Head of Digital Cassie Williams takes us behind the scenes of our April Fools video.
So, you caught us out! Sadly there’s been no new digital inventions developed at the Ri recently, but there has been a lot of work gone into our latest April Fools video, produced by our new Video Editor, Anand Jagatia.
Like all the best April Fools, our video starts pretty convincingly. The Ri is the historic home of many major scientific inventions and discoveries. And of course the world really needs another cryptocurrency. Doesn’t it?
Well, Dogecoin was started as a “joke currency” in December 2013, based on the “Doge” internet meme. Yet as recently as January 2018 it had an overall value of over $2bn. So perhaps an April Fools currency isn’t such a crazy idea after all.
But, with many economists saying that cryptocurrencies have all the markings of a classic bubble just starting to burst, we’ve probably missed the boat on that one. And given our shockingly awful explanation of how a blockchain works, that might not be such a bad thing.
If you want to learn a bit more about how a blockchain really does work, this video might just help you understand why it’s great for things like cryptocurrencies, but a truly terrible way to revolutionise Edwardian lift renovations.
Our new Artificially Intelligent virtual assistant, humphRi, is also grounded in the Ri’s rich heritage. He is, of course, named after Humphry Davy (1778–1829), the man who discovered the physiological effects of laughing gas and who was Director of the Laboratory at the Ri from 1801–1825 where he formulated a coherent theory of electro-chemical action.
Although we had great fun with humphRi in our office, we hope our video provides a timely reminder that the costs and benefits of sharing our personal data online are never clear cut.
At the Ri, we’re working to bring the discussion around online privacy into schools, to encourage the next generation to understand and engage in this important debate. On 16 May we will be holding the Ri Unconference 2018: A Matter of Privacy, bringing together students aged 16-18 to explore privacy in our interaction with technology, human rights, policy and national security. We’ve also teamed up with I’m a Scientist Get Me Out of Here to develop a science Debate Kit and other resources for schools to use, based on the question ‘Should mobile phones be always listening?’
So, is the Royal Institution being replaced by artificial intelligence? Are we using AI to streamline processes at the Ri? And is our ‘Chief Futurism Officer’ really a robot intent on world domination?
We’d like to say the answers to these questions are clear-cut: at the moment we have no plans what-so-ever to replace anyone at the Ri with AI, nor are we using it to streamline our processes. But who can say what the future holds.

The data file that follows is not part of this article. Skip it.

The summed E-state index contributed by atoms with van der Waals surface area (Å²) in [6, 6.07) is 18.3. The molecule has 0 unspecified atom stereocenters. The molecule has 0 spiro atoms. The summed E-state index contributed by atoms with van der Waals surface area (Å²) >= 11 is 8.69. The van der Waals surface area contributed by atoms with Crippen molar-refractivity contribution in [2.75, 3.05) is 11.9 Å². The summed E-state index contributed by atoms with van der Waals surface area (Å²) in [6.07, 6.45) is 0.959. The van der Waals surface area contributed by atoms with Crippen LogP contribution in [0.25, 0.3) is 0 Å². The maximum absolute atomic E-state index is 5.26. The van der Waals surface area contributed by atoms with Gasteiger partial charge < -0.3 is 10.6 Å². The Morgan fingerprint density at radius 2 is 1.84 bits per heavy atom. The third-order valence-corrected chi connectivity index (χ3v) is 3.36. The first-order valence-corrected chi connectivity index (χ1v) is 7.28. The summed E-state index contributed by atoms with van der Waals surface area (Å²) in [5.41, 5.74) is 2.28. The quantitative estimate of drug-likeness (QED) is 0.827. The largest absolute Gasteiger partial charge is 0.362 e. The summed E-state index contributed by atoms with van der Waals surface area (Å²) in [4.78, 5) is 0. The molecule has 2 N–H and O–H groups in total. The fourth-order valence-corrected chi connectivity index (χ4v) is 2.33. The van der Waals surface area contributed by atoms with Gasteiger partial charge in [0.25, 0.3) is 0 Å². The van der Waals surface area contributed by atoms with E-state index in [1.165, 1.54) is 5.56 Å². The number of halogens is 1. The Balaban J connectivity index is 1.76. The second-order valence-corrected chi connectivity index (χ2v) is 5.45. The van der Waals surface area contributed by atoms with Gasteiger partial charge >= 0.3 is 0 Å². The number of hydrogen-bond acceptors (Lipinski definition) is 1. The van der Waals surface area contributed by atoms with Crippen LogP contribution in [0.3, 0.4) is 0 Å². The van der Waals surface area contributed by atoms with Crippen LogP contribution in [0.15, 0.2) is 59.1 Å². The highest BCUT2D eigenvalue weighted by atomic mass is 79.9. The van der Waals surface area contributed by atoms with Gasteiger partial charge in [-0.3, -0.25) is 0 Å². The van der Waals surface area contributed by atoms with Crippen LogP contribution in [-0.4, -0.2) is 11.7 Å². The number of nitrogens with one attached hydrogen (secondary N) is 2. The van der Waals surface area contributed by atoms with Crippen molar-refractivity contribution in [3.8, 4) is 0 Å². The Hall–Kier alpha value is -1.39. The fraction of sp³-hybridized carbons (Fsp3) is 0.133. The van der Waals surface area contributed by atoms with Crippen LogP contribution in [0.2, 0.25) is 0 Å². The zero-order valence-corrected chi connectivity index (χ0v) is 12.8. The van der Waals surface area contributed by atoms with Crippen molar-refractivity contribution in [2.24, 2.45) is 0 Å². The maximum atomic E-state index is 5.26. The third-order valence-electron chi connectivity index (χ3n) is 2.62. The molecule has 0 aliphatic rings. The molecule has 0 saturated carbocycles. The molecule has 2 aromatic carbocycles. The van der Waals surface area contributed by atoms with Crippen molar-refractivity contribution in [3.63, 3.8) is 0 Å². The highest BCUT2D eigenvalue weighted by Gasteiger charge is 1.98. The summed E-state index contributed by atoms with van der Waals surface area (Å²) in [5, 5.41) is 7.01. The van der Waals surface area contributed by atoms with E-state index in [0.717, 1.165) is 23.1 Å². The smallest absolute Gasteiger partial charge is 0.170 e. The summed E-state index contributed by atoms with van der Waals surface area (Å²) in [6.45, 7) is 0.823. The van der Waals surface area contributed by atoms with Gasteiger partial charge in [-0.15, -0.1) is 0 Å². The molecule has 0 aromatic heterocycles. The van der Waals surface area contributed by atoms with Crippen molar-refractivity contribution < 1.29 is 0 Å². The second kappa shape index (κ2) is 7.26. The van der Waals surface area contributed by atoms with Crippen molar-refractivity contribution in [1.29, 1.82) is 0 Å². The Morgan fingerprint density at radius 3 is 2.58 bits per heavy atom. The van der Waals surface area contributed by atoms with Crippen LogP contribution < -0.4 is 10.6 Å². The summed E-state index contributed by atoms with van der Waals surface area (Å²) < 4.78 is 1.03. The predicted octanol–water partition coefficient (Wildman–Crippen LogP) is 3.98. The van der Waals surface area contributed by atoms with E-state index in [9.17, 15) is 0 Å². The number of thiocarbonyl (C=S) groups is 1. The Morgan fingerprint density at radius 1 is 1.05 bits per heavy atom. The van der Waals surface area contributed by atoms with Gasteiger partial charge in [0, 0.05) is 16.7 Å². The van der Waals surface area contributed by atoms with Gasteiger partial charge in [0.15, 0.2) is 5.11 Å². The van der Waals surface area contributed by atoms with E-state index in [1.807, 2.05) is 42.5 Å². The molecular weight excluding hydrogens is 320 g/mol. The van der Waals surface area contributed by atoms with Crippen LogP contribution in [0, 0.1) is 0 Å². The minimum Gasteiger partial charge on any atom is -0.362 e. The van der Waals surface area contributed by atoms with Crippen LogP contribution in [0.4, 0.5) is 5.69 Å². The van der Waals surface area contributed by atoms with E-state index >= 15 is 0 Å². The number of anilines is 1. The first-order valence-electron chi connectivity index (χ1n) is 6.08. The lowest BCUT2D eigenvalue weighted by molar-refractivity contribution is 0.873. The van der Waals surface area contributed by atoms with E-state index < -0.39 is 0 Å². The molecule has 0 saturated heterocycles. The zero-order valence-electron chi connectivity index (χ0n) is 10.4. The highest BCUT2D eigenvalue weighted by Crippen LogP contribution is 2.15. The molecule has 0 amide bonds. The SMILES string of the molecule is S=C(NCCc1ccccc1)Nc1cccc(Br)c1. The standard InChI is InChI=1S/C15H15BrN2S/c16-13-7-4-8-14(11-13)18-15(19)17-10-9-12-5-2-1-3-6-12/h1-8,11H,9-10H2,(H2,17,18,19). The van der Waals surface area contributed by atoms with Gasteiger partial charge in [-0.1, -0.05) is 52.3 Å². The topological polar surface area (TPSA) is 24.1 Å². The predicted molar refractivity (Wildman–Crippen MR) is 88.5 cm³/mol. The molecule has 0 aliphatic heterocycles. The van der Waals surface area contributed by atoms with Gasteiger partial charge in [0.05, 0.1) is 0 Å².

Driverless cars are no longer the realm of science fiction and their designers are now addressing moral and philosophical conundrums like the trolley problem. Even videos are now being created by algorithms. At present, these algorithmically derived videos can be found mostly on YouTube, where they’re designed to capture the attention of young children, arguably its least discerning audience segment. And quite frankly these videos can also tend to be rather disturbing.
We can’t know for certain what the future of work holds. But the website Will Robots Take My Job can help you make an educated guess. Just type in your job, and it will let you know the chance it will be taken over by robots. For the record, there’s apparently a 31% chance that robots will take over from film and video editors.
And what about robotic ‘Chief Futurism Officers’ at the Ri getting ready for world domination? Of course that was just our Director of Finance and Chief Operating Officer, Michael de Crespigny, giving yet another stellar performance in an Ri April Fools video.
PhD student, Naomi Heffer, reflects on her experiences working as the Ri’s digital intern.
Posted to Behind the scenes on27th March 2020
The human genome contains billions of letters of DNA, but some plants and animals have billions more. The surprising difference in genome length across different species is perfectly captured by the findings of 'the onion test'. In collaboration with the Genetics Society, we've produced an infographic to highlight the scale of junk DNA.
Posted to Talking science on20th February 2020
How Ri lecturers sought to investigate and avoid explosive disasters in the 19th century by Ri Heritage volunteer Laurence Scales.
Posted to In the archives on19th February 2020